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5G promises to change everything with faster data speeds, smoother streaming, low latency, superior performance for IoT and autonomous vehicles, and more.

But when? How much longer do we have to wait?

While no one knows for sure, 3 recent developments indicate that the arrival of 5G is getting very close indeed.

1) Intel speeds 5G modem availability

Earlier this month, Intel said it would accelerate the timing of its XMM 8160 5G modem by more than half a year. The device is now set to become available in the second half of 2019. Commercial devices using the Intel modem are now expected in the first half of 2020.

Why the speed-up? To support broad and global 5G rollouts. “We’re seeing great demand for the advanced feature set of the XMM 8160,” says Intel VP Cormac Conroy.

Intel XMM 8160 5G modem and U.S. penny

The Intel XMM 8160 is a multimode modem. That means it supports both the new standard for 5G New Radio (NR) — including both standalone and non-standalone modes — and older 4G, 3G and 2G legacy radios. And all in a single chipset. That should help hardware makers create mobile devices that are both small and energy-efficient.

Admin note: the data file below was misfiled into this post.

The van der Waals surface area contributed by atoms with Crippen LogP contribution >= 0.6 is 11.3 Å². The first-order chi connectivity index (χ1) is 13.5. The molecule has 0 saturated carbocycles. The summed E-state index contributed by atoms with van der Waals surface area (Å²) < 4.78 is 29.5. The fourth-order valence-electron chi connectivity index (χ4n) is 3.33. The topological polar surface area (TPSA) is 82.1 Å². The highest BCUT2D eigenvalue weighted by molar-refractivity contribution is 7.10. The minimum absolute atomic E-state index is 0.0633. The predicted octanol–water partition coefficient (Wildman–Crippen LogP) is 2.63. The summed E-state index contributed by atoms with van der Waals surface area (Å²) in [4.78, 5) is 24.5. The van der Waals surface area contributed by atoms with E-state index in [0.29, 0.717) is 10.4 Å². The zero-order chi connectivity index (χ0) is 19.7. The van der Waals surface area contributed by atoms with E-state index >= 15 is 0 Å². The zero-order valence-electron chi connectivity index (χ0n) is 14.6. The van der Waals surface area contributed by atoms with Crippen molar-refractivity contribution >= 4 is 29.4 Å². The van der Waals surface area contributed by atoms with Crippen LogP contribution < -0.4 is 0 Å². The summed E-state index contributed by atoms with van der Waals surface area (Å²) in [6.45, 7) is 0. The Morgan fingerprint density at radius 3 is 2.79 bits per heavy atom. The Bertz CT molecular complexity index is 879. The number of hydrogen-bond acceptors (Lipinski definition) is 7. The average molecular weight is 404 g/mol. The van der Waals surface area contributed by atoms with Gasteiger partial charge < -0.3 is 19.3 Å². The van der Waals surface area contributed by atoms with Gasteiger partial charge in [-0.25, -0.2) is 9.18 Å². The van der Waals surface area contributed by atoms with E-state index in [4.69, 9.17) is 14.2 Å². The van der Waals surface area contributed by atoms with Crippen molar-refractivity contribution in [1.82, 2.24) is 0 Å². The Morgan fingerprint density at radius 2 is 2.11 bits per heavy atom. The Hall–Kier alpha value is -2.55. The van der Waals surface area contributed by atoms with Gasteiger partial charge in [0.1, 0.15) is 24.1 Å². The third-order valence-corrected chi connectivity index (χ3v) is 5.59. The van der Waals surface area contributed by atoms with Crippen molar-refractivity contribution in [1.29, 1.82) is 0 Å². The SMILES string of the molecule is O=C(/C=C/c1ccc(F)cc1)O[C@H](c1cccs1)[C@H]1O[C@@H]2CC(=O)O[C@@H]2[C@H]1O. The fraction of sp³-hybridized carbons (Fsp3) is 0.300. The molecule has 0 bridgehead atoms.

2) T-Mobile’s first broadcast

Mobile carrier T-Mobile, working with Nokia, today announced that it has completed what the first 5G data transmission on low-band spectrum (600 MHz). And it was done over T-Mobile’s live commercial network.

T-Mobile and Nokia engineers completed the downlink transmission tests using global 5G standards in Spokane, Wash. T-Mobile maintains that low-band spectrum is important, because it reaches further than other frequencies. Indeed, the recent tests provided 5G coverage across hundreds of square miles from a single tower.

How soon? The carrier expects to offer 5G commercial service across the United States by 2020.

3) 5G chipsets: over a billion served (by 2022)

Smartphone users will be major beneficiaries of 5G. ABI Research now predicts that to support 5G, smartphone makers will transition their Wi-Fi chipsets away from the 802.11ac standard and instead adopt 802.11ax, also known as Wi-Fi 6.

The move will start next year, ABI expects, then pick up speed in 2020. By 2022, Wi-Fi 6 chipset global shipments could top 1 billion units.

The 802.11ax standard isn’t likely to be fully ratified until 2020. Yet pre-standard Wi-Fi 6 chipsets are already available from suppliers including Intel, Qualcomm and Broadcom. One advantage of Wi-Fi 6: It works well in dense environments.

5G technology will be fast. Getting to 5G just got a little faster, too.

 

Blog Category: 
Advanced Technologies